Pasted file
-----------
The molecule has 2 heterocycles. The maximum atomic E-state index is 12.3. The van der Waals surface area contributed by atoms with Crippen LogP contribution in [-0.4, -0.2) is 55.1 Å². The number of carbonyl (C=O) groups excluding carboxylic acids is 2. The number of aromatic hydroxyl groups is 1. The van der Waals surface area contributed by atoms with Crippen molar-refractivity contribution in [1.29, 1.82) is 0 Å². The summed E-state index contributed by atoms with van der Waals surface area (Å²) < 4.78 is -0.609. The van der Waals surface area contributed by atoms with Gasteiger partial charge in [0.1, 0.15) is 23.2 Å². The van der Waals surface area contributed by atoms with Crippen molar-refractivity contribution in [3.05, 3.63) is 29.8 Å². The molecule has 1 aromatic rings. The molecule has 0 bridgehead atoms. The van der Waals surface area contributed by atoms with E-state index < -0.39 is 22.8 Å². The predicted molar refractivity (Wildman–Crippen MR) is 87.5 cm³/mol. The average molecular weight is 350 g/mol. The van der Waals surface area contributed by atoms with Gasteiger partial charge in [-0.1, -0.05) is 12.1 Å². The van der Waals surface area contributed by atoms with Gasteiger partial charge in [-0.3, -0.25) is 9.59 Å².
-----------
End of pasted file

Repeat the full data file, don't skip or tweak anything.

The molecule has 2 heterocycles. The maximum atomic E-state index is 12.3. The van der Waals surface area contributed by atoms with Crippen LogP contribution in [-0.4, -0.2) is 55.1 Å². The number of carbonyl (C=O) groups excluding carboxylic acids is 2. The number of aromatic hydroxyl groups is 1. The van der Waals surface area contributed by atoms with Crippen molar-refractivity contribution in [1.29, 1.82) is 0 Å². The summed E-state index contributed by atoms with van der Waals surface area (Å²) < 4.78 is -0.609. The van der Waals surface area contributed by atoms with Gasteiger partial charge in [0.1, 0.15) is 23.2 Å². The van der Waals surface area contributed by atoms with Crippen molar-refractivity contribution in [3.05, 3.63) is 29.8 Å². The molecule has 1 aromatic rings. The molecule has 0 bridgehead atoms. The van der Waals surface area contributed by atoms with E-state index < -0.39 is 22.8 Å². The predicted molar refractivity (Wildman–Crippen MR) is 87.5 cm³/mol. The average molecular weight is 350 g/mol. The van der Waals surface area contributed by atoms with Gasteiger partial charge in [-0.1, -0.05) is 12.1 Å². The van der Waals surface area contributed by atoms with Gasteiger partial charge in [-0.3, -0.25) is 9.59 Å².